The first three counts of the indictment charged separate offenses of Aggravated Battery for allegedly Arendering the child’s left eye, right eye, and brain useless. Count 4 accused the Defendant of assaulting the child with her hands, objects, and instruments. Count 5 charged her with cruelty to children by shaking the child. The Defendant pled not guilty and continued her request for discovery in her pre-trial motions. It was almost one year before the medical records in the case were provided to the defense. The medical records provided were limited to the medical records following the child’s admission to the hospital on the date of the alleged offense. For the next two years Mr. Peters made repeated requests for the child’s medical records from birth and the first six months of the child’s life in meetings with the district attorney, in pre-trial motions, and in ex-parte meetings with and presentations to the trial court. After two years the child’s birth records and pediatrician records were finally produced.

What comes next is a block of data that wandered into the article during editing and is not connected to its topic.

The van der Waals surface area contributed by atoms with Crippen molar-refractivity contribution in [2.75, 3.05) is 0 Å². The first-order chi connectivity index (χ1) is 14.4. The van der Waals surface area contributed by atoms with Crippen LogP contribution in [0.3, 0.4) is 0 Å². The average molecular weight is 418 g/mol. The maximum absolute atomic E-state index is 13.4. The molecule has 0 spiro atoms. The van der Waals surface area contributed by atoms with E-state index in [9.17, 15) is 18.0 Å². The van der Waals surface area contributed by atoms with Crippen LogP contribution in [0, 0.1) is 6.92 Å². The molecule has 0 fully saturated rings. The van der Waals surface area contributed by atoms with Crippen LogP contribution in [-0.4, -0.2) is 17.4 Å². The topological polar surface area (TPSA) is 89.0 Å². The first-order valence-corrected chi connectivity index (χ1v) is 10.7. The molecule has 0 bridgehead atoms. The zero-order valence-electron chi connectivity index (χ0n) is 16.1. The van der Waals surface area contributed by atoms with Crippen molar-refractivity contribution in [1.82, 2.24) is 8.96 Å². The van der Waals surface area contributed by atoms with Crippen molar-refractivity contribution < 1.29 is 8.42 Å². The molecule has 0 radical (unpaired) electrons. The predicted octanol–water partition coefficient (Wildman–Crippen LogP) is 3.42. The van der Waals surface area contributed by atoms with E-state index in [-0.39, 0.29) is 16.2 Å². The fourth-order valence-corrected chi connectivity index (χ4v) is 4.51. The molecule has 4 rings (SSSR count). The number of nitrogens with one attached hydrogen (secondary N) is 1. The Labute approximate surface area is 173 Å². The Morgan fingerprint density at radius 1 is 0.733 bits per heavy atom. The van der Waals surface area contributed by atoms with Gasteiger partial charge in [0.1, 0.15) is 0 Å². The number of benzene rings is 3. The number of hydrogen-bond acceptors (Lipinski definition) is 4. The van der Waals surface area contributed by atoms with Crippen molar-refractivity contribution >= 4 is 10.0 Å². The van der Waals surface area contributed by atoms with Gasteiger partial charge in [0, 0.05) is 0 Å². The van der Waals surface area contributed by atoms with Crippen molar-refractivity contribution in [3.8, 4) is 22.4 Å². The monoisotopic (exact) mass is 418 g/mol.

Mr. Peters had all of the records reviewed by a pediatric neuroradiologist, a neurosurgeon, and ophthalmologist, a biomedical engineer, and a pediatrician. The defense experts found that the child=s delivery which had begun as a vaginal delivery resulted in Aoverriding sutures of the child’s cranial plates during the birth process. The neurosurgeon explained that when the cranial plates override during the birth process it can cause the dura (the lining under the skull plates) to crimp; and, as the dura is made of living tissue, it can bleed. The experts felt that this could be the cause for a subdural hematoma that began at birth. The defense experts also noted that in the child’s pediatrician records for its first six months of life it was noted that the head circumferences of the child showed a disproportionate increase over the child’s weight, i.e., the child’s head circumferences went from the 50th percentile at birth to the 90th percentile at four months of age and during the same time the child’s weight remained at the 50th percentile. The pediatrician records also showed a pattern of irritability and fussiness on the part of the child. Also, the records showed recurring incidents of redness in the child’s eyes as well as problems with the child’s ears. Defense experts ultimately stated the recurring redness could be symptoms of ongoing bleeding problems in the child’s eyes (related to bleeding problems in the brain) and the ear problems would be consistent with the child pulling at its ears from pain associated with the increasing head circumference. The defense experts further explained that the increasing head circumference and the child’s fussiness were all consistent with the subdural hematoma which could have started at birth and rebleeding at different times during the child’s first six months of life. The defense experts further stated that on the date of the alleged offense the child’s continued fussiness and decline would be consistent with an additional rebleed of the child’s subdural hematoma and not from trauma.